The “Smooth Day”


It’s been a busy week friends, but I’m somehow managing to post at least once a week.  Yes, today is Sunday, and yes, I am late.  I had three reading assignments, a math assignment, and a paper over this weekend.  Luckily, all that is done now so I can dedicate some time to this blog of mine.  This week’s lesson was at the same time as last week, on Friday at 3:45 pm.  I’m still trying to find a time within my schedule to go to the studio to discuss yet another change in my weekly private lessons.  Until then, I’m just going to have to wing it as the days go by.

I was really satisfied with Friday’s lesson because the focus was entirely on Smooth.  Most lessons, the focus is on Rhythm.  Now, I like Rhythm as it seems to fit my personality better than Smooth, but I want to be a well-rounded dancer.  I’ve seen some competitive dancers that focus on one or the other, but I want a good mix of both under my belt for when I seriously start competing.  It’ll definitely take a lot of work, but I’m more than willing to put the effort in.  Nick and I are still meticulously going over the school figures.  We started off with a review of the change turns in waltz, the trickier of the two school figures.  Then we moved onto tango.  The two school figures in tango are the doors and the flare promenade.  The former is definitely trickier because I have to go outside of partner and pivot in a specific direction four times.  I still haven’t gotten the specific alignment and pivots down, so I’ll definitely ask Nick to go over it again next lesson.  Next, is the visually appealing flare promenade.  I couldn’t really find a picture of it, and I’m not the best at visual description.  All I can really say is it’s definitely one of those “picture moves” that make absolutely perfect material should you catch it at the right moment.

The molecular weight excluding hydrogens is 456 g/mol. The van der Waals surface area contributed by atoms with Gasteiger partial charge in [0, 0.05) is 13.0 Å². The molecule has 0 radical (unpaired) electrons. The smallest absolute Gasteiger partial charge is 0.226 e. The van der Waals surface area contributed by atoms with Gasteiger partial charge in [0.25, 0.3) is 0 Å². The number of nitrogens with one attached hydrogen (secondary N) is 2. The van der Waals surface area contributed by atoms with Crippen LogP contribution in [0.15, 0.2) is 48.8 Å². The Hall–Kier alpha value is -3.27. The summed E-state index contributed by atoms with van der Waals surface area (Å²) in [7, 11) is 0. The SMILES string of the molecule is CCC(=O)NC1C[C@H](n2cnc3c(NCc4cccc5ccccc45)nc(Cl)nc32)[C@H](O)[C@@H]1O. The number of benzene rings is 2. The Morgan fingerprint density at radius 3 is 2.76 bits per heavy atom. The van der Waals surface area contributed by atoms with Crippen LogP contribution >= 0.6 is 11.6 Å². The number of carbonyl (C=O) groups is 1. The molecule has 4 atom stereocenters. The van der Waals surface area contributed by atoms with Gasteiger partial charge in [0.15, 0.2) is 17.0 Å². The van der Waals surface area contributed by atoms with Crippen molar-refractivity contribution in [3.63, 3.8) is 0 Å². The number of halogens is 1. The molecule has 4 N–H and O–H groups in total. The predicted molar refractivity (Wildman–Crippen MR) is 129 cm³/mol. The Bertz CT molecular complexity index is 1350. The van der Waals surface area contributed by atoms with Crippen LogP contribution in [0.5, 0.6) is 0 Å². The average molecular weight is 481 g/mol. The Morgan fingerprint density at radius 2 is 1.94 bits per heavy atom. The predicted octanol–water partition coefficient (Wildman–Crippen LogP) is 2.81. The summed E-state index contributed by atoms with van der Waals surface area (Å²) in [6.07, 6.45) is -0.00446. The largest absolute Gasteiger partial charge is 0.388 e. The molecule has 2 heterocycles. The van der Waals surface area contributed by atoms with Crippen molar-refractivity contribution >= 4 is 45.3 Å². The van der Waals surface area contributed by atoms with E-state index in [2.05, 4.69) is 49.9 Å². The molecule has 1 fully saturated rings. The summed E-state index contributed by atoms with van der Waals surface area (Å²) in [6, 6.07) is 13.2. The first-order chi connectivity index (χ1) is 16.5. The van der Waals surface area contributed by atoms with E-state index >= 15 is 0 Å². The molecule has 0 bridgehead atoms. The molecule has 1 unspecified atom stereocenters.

The main technical focus of the lesson was what I like to call the wind-up trick. (No, that is not the proper name, so don’t quote me on this.)  It’s where the dancer twists his or her upper body in the intended direction as far possible then brings the lower body in alignment with the upper.  This natural opposition produces a sharp, snapping action.  (Edit on 10/29/12: I’ve found out after some looking around that this is actually called “contra-body movement.)  It’s used in both the doors and flare promenade, but he’s also taught me this technique in regards to crossovers in the cha-cha.  I’m naturally flexible, but as I continually find out, dancing puts you in all sorts of positions that are certainly not natural.  Therefore, practice is truly the best way to get this technique down.

Speaking of practice, I’d like to give you guys a more general update on my dancing.  Ballet and Tap have disappeared.  I really hate this because I love them both.  I fear losing my hard-earned muscle memory in ballet, and I certainly didn’t start tapping just so I could quit.  Ballroom remains, and even that has faced major cut-backs.  I used to go four days a week consistently.  Mondays were for group class, Tuesdays were solo practice sessions, Wednesdays were my private lessons in addition to a specialty group class later that night, and Thursdays were a group class and the weekly social.  Now, I only go twice a week for my private lesson and weekly social.  I’m grateful ballroom hasn’t disappeared completely, but I really miss the consistency.  The former routine also gave me time to focus specifically on working on my splits.  Now, I’m so dance-eager that all my stretching consists of  trying-not-pull-something, so I can jump right up and begin dancing.  I’ve lost a good deal of flexibility, and this saddens me.

It truly is a balancing act between college activities and dancing.  The academics I can handle just fine.  I’m heavily involved in two clubs, and am constantly being encouraged to join more organizations.  But, I commute to school, and I just really cannot handle all the activities most of my friends can without driving myself crazy.  That, and I’ve chosen to make dance a priority in my life.  Until I am physically unable to do so, dance will always be a part of my life.  I am willing to sacrifice a good portion of dance, so I can enjoy college while it lasts.  However, I am not willing to sacrifice it completely, and this resolve won’t change even when I start living on campus next year.

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